"When I Have Fears…"

January 31: On this day in 1818 John Keats sent a letter to his friend, J. H. Reynolds, which included the newly written sonnet "When I Have Fears that I May Cease to Be." The poem is now one of Keats's most famous, and when it was published a quarter-century after his death, it helped cement the pale-and-dying legend which surrounds his last years. Keats had lost his mother to tuberculosis, his brother would die of the disease later in the year, and he was already showing symptoms; the sonnet is often read as poignant prophecy, soon fulfilled:

When I have fears that I may cease to be

    Before my pen has glean'd my teeming brain,

Before high-piled books, in charactery,

    Hold like rich garners the full ripen'd grain;

When I behold, upon the night's starr'd face,

    Huge cloudy symbols of a high romance,

And think that I may never live to trace

    Their shadows, with the magic hand of chance;

And when I feel, fair creature of an hour,

    That I shall never look upon thee more,

Never have relish in the faery power

    Of unreflecting love;--then on the shore

Of the wide world I stand alone, and think

Till love and fame to nothingness do sink.

And yet Keats's original letter is full of opposite tones, and a different sort of verse. Keats begins with some cheeky lines he has composed on a youthful theme—time a-wasting, blushing maidens with "loosen'd hips," and the taste of forbidden fruit:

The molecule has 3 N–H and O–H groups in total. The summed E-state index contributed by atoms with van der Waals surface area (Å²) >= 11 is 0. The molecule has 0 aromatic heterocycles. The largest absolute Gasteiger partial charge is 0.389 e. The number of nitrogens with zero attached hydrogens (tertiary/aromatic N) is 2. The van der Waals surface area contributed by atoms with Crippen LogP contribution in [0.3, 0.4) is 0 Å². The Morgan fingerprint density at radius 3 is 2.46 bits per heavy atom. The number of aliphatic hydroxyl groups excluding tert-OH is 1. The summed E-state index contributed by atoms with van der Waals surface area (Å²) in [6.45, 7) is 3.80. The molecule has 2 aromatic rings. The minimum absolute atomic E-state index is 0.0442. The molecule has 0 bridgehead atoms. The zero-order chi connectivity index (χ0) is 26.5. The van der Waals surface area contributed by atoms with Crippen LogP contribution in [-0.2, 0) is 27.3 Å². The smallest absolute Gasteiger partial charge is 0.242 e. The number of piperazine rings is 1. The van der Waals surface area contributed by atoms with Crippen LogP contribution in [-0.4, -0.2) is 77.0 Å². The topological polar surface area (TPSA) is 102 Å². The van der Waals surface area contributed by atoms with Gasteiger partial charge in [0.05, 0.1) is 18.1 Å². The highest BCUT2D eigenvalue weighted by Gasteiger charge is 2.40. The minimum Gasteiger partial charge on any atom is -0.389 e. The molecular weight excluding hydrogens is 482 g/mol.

There's a sigh for yes, and a sigh for no,

         And a sigh for 'I can't bear it'—

O what can be done, shall we stay or run?

         O cut the sweet apple and share it!

Keats then apologizes to Reynolds that his buoyant spirits have the best of him. His intention was to write "a serious poetical Letter," but "It is a sun-shiny day and I cannot so here goes…." There follows a fifty-line toast to golden sunshine, to friendship, and to getting poetically drunk on "the glory and grace of Apollo":

Hence Burgundy, Claret & port

         Away with old Hock and Madeira

Too couthly ye are for my sport

         There's a Beverage brighter and clearer….


Daybook is contributed by Steve King, who teaches in the English Department of Memorial University in St. John's, Newfoundland. His literary daybook began as a radio series syndicated nationally in Canada. He can be found online at todayinliterature.com.

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